Science ministers stress importance of basic sciences and science educationThe round table on “The Basic Sciences: The Science Lever for Development”, held during the 33rd session of UNESCO’s General Conference, gathered some 50 ministers responsible for science policy from about 50 countries.
In his opening speech, the Director-General of the Organization, Koïchiro Matsuura, underlined the need for governments to “re-evaluate the priority they give to science education and scientific research and their impact on overall development policies.” He added that “science leads to technological advances and economic benefits that offer unique opportunities to meet basic human needs, reduce poverty, protect the environment and improve the quality of life.”
The round table participants reached a consensus on a wide range of conclusions. They agreed, for example, to stress the need for education “that inspires students at all levels – pre-primary, primary, secondary and tertiary – as well as in the informal and non-formal environments”. Innovative means must be developed in order to stimulate the creativity of young people and to allow them to appreciate the value of science, they said.
Participants emphasised the need in Member States for capacity building in the basic sciences “as the platform for knowledge-based development”. Capacity building is also required in information and communication technology (ICT) in the developing countries in order to reduce the “digital divide”. In addition, they noted that “investment in research areas of the basic sciences should be driven by national and regional priorities”.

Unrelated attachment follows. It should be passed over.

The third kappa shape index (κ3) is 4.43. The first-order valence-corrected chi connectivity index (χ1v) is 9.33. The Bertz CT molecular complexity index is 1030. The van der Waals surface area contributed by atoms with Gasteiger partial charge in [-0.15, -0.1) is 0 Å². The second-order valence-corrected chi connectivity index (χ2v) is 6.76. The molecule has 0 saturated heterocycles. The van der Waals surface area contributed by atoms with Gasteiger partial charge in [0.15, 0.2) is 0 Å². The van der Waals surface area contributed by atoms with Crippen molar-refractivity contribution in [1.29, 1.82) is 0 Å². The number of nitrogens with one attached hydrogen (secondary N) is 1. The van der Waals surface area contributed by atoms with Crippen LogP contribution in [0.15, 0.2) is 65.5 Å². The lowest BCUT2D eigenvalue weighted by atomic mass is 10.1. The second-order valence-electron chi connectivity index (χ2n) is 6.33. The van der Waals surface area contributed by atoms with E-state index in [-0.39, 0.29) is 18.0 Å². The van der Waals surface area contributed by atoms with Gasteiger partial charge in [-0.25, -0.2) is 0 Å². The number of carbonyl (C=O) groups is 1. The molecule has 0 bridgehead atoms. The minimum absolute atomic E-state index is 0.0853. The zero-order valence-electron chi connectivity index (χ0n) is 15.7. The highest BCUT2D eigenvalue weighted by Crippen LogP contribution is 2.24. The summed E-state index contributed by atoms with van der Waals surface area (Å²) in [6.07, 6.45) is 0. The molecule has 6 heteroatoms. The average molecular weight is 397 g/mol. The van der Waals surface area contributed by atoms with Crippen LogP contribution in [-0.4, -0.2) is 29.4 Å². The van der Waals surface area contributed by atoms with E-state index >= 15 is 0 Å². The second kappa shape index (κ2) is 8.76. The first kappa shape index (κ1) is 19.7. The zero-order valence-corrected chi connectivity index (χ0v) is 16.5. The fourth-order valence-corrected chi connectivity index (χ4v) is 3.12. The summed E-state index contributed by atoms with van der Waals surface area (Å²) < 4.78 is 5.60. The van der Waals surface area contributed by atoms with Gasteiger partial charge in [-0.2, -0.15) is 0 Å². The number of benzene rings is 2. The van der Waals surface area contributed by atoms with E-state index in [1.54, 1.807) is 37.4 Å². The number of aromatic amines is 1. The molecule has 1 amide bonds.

Member States’ delegations expressed concern over the brain drain, which must be stopped. They reiterated the need to strive for gender parity in order to guarantee equal participation of women and men in determining science policies.
The pursuit of these goals should be based on increased South-South as well as North-South cooperation. Furthermore, they said, regional centres and networks of excellence have an essential role to play, as do partnerships between the public and private sectors.
The round table participants called on UNESCO to increase its efforts to promote the basic sciences and science education, to strengthen the UNESCO Chairs and the centres of excellence and to support the implementation of science and technical policies in developing countries. This effort must be combined, particularly in the developing countries, with promoting equitable access for scientists and researchers to information and scientific literature, as well as reinforcing the ethical dimension of the practice of science.